Ford Introduces New EcoBlue 2.0L Diesel in Europe
New-Generation Diesel Debuts in Transit, Transit Custom
Volkswagen may have egg on its corporate face from its diesel emissions cheating scandal, and among passenger cars, consumer interest in diesel passenger cars is declining. However, for commercial vehicles, demand for diesel remains as strong as ever. Keeping the pedal down on innovation and development, Ford introduced its new 2.0L EcoBlue I-4 turbodiesel for the European market. The engine will effectively replace the current 2.2L “DuraTorq” I-4 diesel. The EcoBlue will initially be offered in the Transit and Transit Custom vans.
The different power ratings show the potential bandwidth of the engine, starting at 99 hp and going all the way up to 237 hp for high-output versions. The bread-and-butter configurations for the Transit will probably be the 128 hp and 168 hp versions. Torque output for installation in the Transit will range from 266 lb-ft to 299 lb-ft. For reference, torque output on the outgoing 2.2L DuraTorq ranges from 180 lb-ft to 270 lb-ft.
The engine borrows several innovations from Ford’s EcoBoost gasoline engines, including the belt-in-oil design from the 1.0L EcoBoost I-3. An offset crank reduces piston side-load, reducing friction and noise. Other innovations include a motorized, geared wastegate actuator for quicker response, a high-efficiency combustion chamber design, a high-strength, compact cast-iron block, and piezoelectric injectors capable of six injections per cycle. Like all new diesels, the EcoBlue comes standard with a urea-injection selective catalyst reduction system, and a close-coupled oxidation catalyst and particulate trap.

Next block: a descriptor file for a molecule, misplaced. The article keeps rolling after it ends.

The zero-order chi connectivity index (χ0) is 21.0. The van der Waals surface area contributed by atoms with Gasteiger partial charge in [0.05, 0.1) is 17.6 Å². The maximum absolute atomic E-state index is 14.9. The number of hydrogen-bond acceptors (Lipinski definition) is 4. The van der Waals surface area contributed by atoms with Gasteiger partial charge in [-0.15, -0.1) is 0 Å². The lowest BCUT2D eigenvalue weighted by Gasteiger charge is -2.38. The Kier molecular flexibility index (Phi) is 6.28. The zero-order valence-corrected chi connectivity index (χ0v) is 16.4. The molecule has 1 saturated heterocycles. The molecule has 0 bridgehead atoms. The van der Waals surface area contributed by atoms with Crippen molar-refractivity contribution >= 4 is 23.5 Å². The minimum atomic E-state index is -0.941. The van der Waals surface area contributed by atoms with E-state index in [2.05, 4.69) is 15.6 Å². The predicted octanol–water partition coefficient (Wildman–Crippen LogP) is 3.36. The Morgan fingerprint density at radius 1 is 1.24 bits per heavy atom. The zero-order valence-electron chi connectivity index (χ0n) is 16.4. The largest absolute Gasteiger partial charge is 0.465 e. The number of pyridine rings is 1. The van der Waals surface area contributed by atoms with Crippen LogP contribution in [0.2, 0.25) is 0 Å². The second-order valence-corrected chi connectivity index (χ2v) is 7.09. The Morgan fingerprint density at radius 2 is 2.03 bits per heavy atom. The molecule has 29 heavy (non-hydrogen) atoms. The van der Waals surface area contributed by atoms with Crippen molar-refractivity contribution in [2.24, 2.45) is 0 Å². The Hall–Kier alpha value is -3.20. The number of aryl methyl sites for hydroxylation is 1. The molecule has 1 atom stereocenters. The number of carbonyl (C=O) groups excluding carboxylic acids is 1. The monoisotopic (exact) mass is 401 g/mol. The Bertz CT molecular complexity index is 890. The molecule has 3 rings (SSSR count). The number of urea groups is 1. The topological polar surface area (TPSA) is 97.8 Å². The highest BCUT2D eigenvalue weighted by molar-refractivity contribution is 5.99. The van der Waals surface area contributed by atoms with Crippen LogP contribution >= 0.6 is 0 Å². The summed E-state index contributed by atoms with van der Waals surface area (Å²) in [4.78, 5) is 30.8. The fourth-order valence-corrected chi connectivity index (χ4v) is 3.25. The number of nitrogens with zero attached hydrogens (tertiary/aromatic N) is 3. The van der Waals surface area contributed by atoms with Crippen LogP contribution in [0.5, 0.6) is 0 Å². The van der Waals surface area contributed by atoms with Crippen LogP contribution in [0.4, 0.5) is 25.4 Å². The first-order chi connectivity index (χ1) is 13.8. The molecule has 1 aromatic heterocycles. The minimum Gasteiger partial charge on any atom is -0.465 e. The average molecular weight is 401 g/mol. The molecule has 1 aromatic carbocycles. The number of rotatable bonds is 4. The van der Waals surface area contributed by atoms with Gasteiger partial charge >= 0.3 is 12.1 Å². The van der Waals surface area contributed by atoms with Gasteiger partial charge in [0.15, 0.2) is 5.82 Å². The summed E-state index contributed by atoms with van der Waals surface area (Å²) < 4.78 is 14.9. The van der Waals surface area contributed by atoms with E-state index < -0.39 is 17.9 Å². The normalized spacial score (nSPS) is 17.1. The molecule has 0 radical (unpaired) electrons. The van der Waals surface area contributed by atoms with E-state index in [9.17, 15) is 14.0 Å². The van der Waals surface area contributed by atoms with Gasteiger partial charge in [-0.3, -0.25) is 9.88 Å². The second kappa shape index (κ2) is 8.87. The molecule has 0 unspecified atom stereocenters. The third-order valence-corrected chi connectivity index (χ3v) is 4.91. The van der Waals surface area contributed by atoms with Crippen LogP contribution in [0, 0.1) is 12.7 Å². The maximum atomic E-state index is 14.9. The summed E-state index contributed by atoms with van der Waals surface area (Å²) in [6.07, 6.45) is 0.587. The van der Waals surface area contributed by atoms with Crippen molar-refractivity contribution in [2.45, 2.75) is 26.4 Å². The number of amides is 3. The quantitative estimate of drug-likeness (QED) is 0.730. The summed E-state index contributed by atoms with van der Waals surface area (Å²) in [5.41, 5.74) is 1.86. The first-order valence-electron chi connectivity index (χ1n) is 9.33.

Considering Ford’s aggressive downsizing with its passenger car and light-truck engines, the introduction of the EcoBlue begs the question of whether or not this engine might eventually replace the 3.2L DuraTorq I-5 engine marketed in North America as the Power Stroke 3.2. The Mercedes-Benz Sprinter, which used a 3.0L V-6 diesel for many years, recently started offering a 2.1L I-4 turbodiesel starting in 2014. Although less powerful on paper than the V-6, the use of a seven-speed automatic over the five-speed automatic with the V-6 made on-road performance very comparable, as well as more economical fuel consumption. For what it’s worth, we think this would be a dandy engine option on the North American–spec 2018 Ranger.